NASA’s Mars 2020 Rover Just Passes Its Descent-Stage Separation Test

NASA has done yet another successful test from its list that needs to be finished before the Mars 2020 mission to the planet. The agency has talked about the teamwork of the project that’s called by NASA “the descent-stage separation test.” It had to do with a crane lifting the long descent stage from the rover. This separation took place at NASA’s Jet Propulsion Laboratory.

NASA makes the 2020 rover. They plan on launching it next summer, lest everything should go right with the schedule. The 2020 launch will take place in July and the rover will land on the Red Planet in February 2021. This mission will include the rocket-powered descent stage.

Moreover, NASA is right now testing the rover in conditions it will meet on Mars, putting the rover through temperatures and pressures that it will experience there on the planet. After all of these tests are completed, NASA will give the descent stage to the rover in Cape Canaveral some time next year.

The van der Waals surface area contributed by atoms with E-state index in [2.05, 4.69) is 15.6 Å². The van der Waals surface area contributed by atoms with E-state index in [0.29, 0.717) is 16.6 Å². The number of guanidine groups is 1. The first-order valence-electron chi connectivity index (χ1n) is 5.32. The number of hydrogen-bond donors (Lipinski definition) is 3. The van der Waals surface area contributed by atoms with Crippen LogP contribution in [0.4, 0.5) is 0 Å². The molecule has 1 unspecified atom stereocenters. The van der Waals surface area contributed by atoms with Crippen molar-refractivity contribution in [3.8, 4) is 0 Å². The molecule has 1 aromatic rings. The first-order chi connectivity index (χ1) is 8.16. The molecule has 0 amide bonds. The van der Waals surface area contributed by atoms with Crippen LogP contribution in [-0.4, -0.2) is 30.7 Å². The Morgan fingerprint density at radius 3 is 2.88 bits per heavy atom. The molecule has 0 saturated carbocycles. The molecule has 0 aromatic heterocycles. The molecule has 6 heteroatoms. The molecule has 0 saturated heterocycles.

Ryan van Schilifgaarde talked about the success of the descent-stage separation test. The engineer said that by firing the pyrotechnic devices, which held together with the descent stage and the rover, and then doing the inspection after the test took place was crucial. This test allows the descent stage and the rover to detach for a while. But they will get attached again, at the Cape Canaveral, which will take place in spring, during the final assembly.

When the time is up, and the launch should get started, the rover will be sent through United Launch Alliance’s Atlas V spacecraft from Cape Canaveral. They want to land the rover at Jezero Crater on the 18th of February, 2021. This rover is the first one to be capable of finding its location while landing, as NASA says.

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